February 25, 2006


I’m tired, it’s almost over, and it is the time of the Games when everyone is both ecstatic at the prospect of going home, and yet sad to think that this enormous event of which we have all been a part is ending, yet again. 

There are lots of things that make the transition from an Olympic city back to your home city difficult.  A new place has become familiar to us here, as has spending a few minutes of each day wandering through it, discovering its secrets, and learning about its past.  A brief walk on a rare sunny day with a good friend on the River Po, for example, turns into a lesson about the Basilica di Superga, a baroque church that stands over 2,000 feet above the city.  While creating a beautiful silhouette, the church also marks the spot where, in 1949, a plane flying from Spain to Torino crashed with the city’s soccer team on board.  Thirty-one people died, including team captain Valentino Mazzola.

A quick stop at an outdoor café for a cappuccino or two brings with it a few new Olympic pins to add to the already-established vast collection.  A walk over to the Oval Lingotto includes a chance encounter with American Shani Davis, who – with medals around his neck – smiles at fans, agrees endlessly to pose for pictures, and graciously signs autographs.

But I think most of all, what will be missing when I land in New York will be the fans, the hordes of them that wander through these Olympic streets, wearing various parts of their national regalia so that it is known, without a doubt, who they are rooting for.  They joke with each other, scuffle playfully with fans of other teams, and rather than look odd, they are right in place, whether they are wearing the orange feather boas that are part of the unofficial team uniform of the Netherlands, or they are athletes in an official team jacket.  It is this that I will perhaps miss most:  sitting in a venue and just staring at the backs of these jackets, upon which the entire world seems to be represented.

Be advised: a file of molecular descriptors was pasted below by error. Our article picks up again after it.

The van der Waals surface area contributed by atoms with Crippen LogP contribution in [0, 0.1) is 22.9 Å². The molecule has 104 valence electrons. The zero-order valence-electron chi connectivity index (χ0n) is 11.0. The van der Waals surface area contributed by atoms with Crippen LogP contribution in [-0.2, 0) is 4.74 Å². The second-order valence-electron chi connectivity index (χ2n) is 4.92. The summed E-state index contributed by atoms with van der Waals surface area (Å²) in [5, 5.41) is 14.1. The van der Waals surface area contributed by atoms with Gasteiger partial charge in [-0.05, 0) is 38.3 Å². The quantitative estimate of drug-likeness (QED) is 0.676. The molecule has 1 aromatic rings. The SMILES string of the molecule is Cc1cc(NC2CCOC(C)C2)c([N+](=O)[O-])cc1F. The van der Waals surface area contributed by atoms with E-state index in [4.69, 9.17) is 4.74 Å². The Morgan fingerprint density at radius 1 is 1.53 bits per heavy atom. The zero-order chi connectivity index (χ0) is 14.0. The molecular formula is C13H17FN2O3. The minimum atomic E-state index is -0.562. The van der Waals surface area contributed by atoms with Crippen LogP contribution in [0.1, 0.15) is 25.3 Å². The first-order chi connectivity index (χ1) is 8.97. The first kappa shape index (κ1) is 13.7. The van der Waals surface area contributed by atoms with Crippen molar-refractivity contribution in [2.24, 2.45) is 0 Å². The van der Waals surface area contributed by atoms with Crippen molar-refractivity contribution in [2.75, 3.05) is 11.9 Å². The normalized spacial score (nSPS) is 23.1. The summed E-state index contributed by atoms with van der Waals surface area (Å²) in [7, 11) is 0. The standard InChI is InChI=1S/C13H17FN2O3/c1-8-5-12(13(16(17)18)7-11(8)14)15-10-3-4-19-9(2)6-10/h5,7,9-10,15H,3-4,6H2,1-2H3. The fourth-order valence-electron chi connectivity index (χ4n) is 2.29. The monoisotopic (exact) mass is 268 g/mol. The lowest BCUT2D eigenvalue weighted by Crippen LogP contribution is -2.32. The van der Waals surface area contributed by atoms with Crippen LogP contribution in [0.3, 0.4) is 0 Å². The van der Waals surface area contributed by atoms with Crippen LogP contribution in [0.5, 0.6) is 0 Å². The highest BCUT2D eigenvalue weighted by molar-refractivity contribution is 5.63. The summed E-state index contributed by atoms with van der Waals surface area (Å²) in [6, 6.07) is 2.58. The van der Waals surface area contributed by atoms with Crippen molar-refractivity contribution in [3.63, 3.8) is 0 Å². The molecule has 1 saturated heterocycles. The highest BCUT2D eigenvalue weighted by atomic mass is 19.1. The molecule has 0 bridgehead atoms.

Shani Davis warming up before his next event.

Crazy hockey fans!

H A V E  A  Q U E S T I O N  F O R  D R .  B A S S
D U R I N G  T H E  W I N T E R  G A M E S ?

C L I C K  H E R E
We will be posting the questions and answers
on the CNR At The Winter Games website!
m o r e

Be sure to check back often for Dr. Amy Bass's updates to her
Online CNR Winter Olympic Games Diary.

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